The importance and pervasiveness of the trucking industry is indisputable, responsible for moving 75 percent of all freight. It is an essential pillar of our economy, necessary to every business from tiny local burger joints to doctors’ offices to the massive Walmarts and Costcos of the country, as well as to industries like chemical distributors, who delivered 30.7 million tons of product over 415.7 million miles last year.
Unfortunately, our nation is currently experiencing the worst truck driver shortage in history. The American Trucking Associations estimates that the U.S. will be short 63,000 drivers by the end of 2018, and that number could balloon to 174,000 unfilled driver positions by 2026. In order to keep up with demand, the trade group estimates that the trucking industry would need to hire nearly 90,000 drivers each year through 2026.
This shortage is so severe that consumers will experience price increases and delayed delivery times across multiple sectors, and in some cases they already have. Earlier this year, Amazon increased the cost of its Prime program that promises two-day delivery by 20 percent, and General Mills and Tyson Foods have both announced that costs will increase due to never-before-seen rises in freight costs. According to DAT Solutions, the cost of shipping a good that doesn’t require refrigeration or other special accommodation has seen a nearly 40 percent increase from 2017.
One of the major drivers behind the shortage is an aging workforce. The median age for a truck driver is 49 or higher, and as the older population begins to retire, we can only expect the shortage to get worse. This is exacerbated by the fact that the current age limit for interstate trucking is 21 years old and a patchwork of state laws impose high insurance requirements on younger people getting started in the industry, meaning a young, vibrant workforce seeking high-paying, stable employment is going untapped.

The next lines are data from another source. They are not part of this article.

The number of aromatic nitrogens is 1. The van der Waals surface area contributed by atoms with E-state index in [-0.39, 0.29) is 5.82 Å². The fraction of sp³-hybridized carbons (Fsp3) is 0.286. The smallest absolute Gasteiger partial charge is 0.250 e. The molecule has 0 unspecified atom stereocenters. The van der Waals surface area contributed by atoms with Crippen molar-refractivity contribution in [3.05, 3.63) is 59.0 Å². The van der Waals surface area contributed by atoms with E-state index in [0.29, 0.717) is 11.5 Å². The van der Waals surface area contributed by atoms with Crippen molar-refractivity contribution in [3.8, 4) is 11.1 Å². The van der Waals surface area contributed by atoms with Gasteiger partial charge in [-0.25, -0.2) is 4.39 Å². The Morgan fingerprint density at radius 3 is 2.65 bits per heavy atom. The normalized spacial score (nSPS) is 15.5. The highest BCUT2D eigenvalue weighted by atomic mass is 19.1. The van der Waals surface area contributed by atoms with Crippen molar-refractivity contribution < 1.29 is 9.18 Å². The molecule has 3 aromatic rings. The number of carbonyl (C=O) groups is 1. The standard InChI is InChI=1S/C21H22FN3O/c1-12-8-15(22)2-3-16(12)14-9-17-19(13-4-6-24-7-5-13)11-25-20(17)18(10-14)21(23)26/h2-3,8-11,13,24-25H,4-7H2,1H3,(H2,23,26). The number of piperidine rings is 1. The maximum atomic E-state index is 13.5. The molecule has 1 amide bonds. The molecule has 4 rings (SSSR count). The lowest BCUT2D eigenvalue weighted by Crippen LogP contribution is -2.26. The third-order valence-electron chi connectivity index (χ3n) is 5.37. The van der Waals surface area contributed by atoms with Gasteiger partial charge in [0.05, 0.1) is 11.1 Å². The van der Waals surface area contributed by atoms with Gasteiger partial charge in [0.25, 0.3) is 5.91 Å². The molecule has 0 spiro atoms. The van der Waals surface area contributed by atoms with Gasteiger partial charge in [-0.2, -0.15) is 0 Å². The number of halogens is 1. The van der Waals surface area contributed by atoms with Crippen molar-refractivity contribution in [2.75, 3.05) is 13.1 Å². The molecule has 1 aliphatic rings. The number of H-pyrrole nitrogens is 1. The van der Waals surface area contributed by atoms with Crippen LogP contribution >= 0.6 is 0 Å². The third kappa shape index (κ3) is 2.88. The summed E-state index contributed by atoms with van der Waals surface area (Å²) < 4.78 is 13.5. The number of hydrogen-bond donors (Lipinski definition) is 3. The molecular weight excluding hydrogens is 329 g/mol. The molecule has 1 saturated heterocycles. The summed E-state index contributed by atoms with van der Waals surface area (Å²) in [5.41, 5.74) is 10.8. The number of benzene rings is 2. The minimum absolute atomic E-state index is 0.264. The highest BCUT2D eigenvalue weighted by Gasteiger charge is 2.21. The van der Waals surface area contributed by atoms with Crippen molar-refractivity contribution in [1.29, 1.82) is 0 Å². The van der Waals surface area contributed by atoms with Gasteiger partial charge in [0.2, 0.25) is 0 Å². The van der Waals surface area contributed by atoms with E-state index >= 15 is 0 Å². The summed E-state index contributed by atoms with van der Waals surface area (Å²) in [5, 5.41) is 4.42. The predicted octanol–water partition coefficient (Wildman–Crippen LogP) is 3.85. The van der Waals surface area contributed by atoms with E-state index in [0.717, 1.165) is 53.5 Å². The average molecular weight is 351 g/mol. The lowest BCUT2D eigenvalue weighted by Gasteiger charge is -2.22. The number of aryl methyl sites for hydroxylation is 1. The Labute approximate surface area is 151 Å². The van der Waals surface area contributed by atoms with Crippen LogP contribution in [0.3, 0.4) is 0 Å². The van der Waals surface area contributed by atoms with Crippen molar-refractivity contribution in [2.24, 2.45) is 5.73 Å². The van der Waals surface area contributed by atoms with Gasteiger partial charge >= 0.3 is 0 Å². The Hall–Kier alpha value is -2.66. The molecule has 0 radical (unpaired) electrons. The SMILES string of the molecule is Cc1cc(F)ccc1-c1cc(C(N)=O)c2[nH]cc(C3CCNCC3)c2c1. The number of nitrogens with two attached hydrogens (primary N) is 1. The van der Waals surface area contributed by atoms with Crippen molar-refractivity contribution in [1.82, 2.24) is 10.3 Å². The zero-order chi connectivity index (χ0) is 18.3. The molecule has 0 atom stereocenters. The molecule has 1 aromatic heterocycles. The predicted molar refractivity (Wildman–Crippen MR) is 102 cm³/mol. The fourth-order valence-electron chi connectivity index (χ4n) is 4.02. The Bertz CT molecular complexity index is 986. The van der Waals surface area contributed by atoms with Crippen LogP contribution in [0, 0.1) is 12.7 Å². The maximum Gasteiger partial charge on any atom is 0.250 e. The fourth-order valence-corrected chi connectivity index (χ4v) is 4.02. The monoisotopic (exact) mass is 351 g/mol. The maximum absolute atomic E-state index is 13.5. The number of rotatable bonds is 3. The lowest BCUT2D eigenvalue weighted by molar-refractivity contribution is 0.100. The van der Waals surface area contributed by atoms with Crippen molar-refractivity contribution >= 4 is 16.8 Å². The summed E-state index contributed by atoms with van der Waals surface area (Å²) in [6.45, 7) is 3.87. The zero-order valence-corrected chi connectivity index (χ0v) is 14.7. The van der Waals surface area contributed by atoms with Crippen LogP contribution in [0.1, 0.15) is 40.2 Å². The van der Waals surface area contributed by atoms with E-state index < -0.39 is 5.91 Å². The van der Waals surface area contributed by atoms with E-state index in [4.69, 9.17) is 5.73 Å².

Fortunately, solutions are making progress in Washington, D.C. The White House is seeking to advance a pilot program that would allow drivers under 21 with training and experience in the military to engage in interstate trucking. The DRIVE Safe Act, which would lower the interstate driving age to 18 and implement a rigorous two-step training program, increasing safety while bolstering the workforce, has been introduced in both the House of Representatives and the Senate.
So, what can NACD members do in the meantime to deal with the driver shortage? First, call your Congressman and Senator and urge them to support the DRIVE Safe Act. You can find out who your representatives are here. Or send them an email through NACD ChemReACTions. Explore using a combination of transport modes, be it tank trucks, box trucks or rail, and keep strong relationships with third-party logistics providers. If you own your own fleet, look for ways to encourage drivers to work for you by offering incentives and strong benefits.
We’d love to hear from you on any tactics you’ve employed to deal with the shortage and keep commerce moving, so please don’t hesitate to reach out with tips.